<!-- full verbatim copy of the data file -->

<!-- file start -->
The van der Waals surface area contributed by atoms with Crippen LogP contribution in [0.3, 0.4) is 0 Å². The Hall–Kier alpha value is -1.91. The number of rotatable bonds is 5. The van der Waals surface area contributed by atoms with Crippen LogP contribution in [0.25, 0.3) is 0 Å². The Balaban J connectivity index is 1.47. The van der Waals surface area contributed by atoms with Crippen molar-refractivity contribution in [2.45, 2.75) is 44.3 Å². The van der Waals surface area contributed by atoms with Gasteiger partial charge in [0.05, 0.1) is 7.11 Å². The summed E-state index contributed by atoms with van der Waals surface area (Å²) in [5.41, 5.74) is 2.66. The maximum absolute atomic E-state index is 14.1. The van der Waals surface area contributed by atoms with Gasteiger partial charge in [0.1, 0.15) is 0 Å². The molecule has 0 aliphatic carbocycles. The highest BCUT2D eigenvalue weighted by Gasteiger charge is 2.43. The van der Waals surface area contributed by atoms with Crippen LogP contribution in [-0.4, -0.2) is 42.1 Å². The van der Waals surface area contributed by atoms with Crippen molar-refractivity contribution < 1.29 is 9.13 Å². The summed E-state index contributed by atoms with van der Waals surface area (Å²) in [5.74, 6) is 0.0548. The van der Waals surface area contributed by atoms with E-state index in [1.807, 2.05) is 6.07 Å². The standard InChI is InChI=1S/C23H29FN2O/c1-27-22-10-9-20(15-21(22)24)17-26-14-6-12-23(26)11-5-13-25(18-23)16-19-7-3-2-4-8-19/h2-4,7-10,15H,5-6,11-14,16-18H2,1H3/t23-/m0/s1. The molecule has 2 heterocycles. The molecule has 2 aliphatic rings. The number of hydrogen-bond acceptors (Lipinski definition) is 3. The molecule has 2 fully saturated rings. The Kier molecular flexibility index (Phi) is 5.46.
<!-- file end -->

The van der Waals surface area contributed by atoms with Crippen LogP contribution in [0.3, 0.4) is 0 Å². The Hall–Kier alpha value is -1.91. The number of rotatable bonds is 5. The van der Waals surface area contributed by atoms with Crippen LogP contribution in [0.25, 0.3) is 0 Å². The Balaban J connectivity index is 1.47. The van der Waals surface area contributed by atoms with Crippen molar-refractivity contribution in [2.45, 2.75) is 44.3 Å². The van der Waals surface area contributed by atoms with Gasteiger partial charge in [0.05, 0.1) is 7.11 Å². The summed E-state index contributed by atoms with van der Waals surface area (Å²) in [5.41, 5.74) is 2.66. The maximum absolute atomic E-state index is 14.1. The van der Waals surface area contributed by atoms with Gasteiger partial charge in [0.1, 0.15) is 0 Å². The molecule has 0 aliphatic carbocycles. The highest BCUT2D eigenvalue weighted by Gasteiger charge is 2.43. The van der Waals surface area contributed by atoms with Crippen LogP contribution in [-0.4, -0.2) is 42.1 Å². The van der Waals surface area contributed by atoms with Crippen molar-refractivity contribution < 1.29 is 9.13 Å². The summed E-state index contributed by atoms with van der Waals surface area (Å²) in [5.74, 6) is 0.0548. The van der Waals surface area contributed by atoms with E-state index in [1.807, 2.05) is 6.07 Å². The standard InChI is InChI=1S/C23H29FN2O/c1-27-22-10-9-20(15-21(22)24)17-26-14-6-12-23(26)11-5-13-25(18-23)16-19-7-3-2-4-8-19/h2-4,7-10,15H,5-6,11-14,16-18H2,1H3/t23-/m0/s1. The molecule has 2 heterocycles. The molecule has 2 aliphatic rings. The number of hydrogen-bond acceptors (Lipinski definition) is 3. The molecule has 2 fully saturated rings. The Kier molecular flexibility index (Phi) is 5.46.